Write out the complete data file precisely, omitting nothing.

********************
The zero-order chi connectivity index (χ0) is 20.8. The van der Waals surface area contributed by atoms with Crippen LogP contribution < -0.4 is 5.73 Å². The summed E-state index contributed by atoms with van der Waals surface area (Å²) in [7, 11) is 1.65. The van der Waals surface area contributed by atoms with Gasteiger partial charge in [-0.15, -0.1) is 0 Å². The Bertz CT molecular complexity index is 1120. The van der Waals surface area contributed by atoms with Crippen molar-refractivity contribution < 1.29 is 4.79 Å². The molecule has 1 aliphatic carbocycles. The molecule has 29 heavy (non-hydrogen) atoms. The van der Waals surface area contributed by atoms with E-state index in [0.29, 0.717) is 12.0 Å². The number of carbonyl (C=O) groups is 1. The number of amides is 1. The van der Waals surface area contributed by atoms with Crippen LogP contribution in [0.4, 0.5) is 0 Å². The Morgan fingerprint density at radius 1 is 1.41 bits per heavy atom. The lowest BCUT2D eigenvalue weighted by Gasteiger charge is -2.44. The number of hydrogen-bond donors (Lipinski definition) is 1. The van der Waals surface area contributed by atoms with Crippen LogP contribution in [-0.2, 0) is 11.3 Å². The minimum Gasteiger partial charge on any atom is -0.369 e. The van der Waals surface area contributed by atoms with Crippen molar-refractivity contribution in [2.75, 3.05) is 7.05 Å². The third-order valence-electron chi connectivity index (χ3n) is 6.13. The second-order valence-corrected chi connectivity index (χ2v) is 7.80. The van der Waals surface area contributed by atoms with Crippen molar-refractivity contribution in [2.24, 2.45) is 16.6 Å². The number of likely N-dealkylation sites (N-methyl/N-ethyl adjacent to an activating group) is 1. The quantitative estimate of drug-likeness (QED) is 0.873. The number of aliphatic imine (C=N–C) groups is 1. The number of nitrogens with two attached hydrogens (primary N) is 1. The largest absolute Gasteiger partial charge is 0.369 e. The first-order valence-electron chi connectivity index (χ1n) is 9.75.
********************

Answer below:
The zero-order chi connectivity index (χ0) is 20.8. The van der Waals surface area contributed by atoms with Crippen LogP contribution < -0.4 is 5.73 Å². The summed E-state index contributed by atoms with van der Waals surface area (Å²) in [7, 11) is 1.65. The van der Waals surface area contributed by atoms with Gasteiger partial charge in [-0.15, -0.1) is 0 Å². The Bertz CT molecular complexity index is 1120. The van der Waals surface area contributed by atoms with Crippen molar-refractivity contribution < 1.29 is 4.79 Å². The molecule has 1 aliphatic carbocycles. The molecule has 29 heavy (non-hydrogen) atoms. The van der Waals surface area contributed by atoms with E-state index in [0.29, 0.717) is 12.0 Å². The number of carbonyl (C=O) groups is 1. The number of amides is 1. The van der Waals surface area contributed by atoms with Crippen LogP contribution in [0.4, 0.5) is 0 Å². The Morgan fingerprint density at radius 1 is 1.41 bits per heavy atom. The lowest BCUT2D eigenvalue weighted by Gasteiger charge is -2.44. The number of hydrogen-bond donors (Lipinski definition) is 1. The van der Waals surface area contributed by atoms with Crippen LogP contribution in [-0.2, 0) is 11.3 Å². The minimum Gasteiger partial charge on any atom is -0.369 e. The van der Waals surface area contributed by atoms with Crippen molar-refractivity contribution in [2.75, 3.05) is 7.05 Å². The third-order valence-electron chi connectivity index (χ3n) is 6.13. The second-order valence-corrected chi connectivity index (χ2v) is 7.80. The van der Waals surface area contributed by atoms with Crippen molar-refractivity contribution in [2.24, 2.45) is 16.6 Å². The number of likely N-dealkylation sites (N-methyl/N-ethyl adjacent to an activating group) is 1. The quantitative estimate of drug-likeness (QED) is 0.873. The number of aliphatic imine (C=N–C) groups is 1. The number of nitrogens with two attached hydrogens (primary N) is 1. The largest absolute Gasteiger partial charge is 0.369 e. The first-order valence-electron chi connectivity index (χ1n) is 9.75.